Asbury Media Students Visit Sundance Film Festival
Published 11:28 am Thursday, February 21, 2019
From staff reports
These students, members of a media communication travel course specifically centered around attending the festival, were given the ability to participate, network and be immersed in the culture and energy of the film industry.
Sundance is the largest independent film festival in the United States, with many showings attended by well-known directors, actors and writers. Many of the directors hosted post-showing conversations about their films and the deeper meaning or motives behind them. Festival films shown throughout the week ranged from comedies to documentaries and dramas on more serious subjects.
The trip is coordinated through the Windrider Institute, which brings Christian film students from across the nation together at Sundance where they take part in sessions and discussions with directors, producers and other crew members. Students also attend the viewings of several films entered into the festival. Asbury has been working with Windrider, which recently began a formal partnership with the Sundance Institute, for fifteen years.
Kari Brown was one of the seven students who sojourned to Park City.
“It’s great, any student can sign up. You get to go to Utah and watch a bunch of films and that’s the class,” Brown said laughing. “It’s nice to go somewhere like Sundance where there are a lot of people there who also respect film (and you) get the opportunity to network and reach out with real professionals and have the ability to feel like you’re (part of) the industry.”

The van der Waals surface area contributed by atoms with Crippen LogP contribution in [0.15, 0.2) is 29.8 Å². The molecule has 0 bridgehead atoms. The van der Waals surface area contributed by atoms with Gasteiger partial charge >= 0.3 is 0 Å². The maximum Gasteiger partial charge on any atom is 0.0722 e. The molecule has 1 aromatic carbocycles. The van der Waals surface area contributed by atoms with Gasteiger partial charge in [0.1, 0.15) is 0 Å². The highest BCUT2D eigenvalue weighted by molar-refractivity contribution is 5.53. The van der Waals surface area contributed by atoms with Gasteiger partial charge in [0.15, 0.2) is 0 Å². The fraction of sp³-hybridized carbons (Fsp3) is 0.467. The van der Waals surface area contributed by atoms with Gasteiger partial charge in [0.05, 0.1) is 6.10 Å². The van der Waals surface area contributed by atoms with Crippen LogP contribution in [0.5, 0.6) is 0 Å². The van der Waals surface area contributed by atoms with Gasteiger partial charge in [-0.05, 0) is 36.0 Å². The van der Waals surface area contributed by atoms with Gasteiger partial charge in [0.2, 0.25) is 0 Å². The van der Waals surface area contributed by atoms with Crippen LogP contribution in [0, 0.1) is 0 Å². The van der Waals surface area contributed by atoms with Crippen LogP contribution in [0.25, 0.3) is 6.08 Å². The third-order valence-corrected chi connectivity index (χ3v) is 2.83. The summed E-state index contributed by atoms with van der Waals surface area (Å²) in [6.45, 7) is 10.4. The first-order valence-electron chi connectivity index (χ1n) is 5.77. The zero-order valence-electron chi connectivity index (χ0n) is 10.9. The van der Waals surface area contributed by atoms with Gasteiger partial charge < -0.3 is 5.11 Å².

Brown was able to attend the showings of eight different films, including “Clemency,” the story of a prison warden whose job is to carry out executions, and “Little Monsters,” a film about a teacher trying to protect her kindergarten students from the zombie apocalypse. Along with getting to see these films, Brown was able to connect with a financial producer while there, giving her the chance to see what life is like working in the industry day-to-day.
“It’s very different to see things up close,” Brown said. “I think there was only one film I saw where the director was a white American, just a testament to how diverse it was. Also, we were able to see an Oscar-nominated short film before many other people were. How often do you get to say that?”
Asbury University continues to sponsor trips and courses, just like the Sundance class, to enrich students’ education with hands-on opportunities.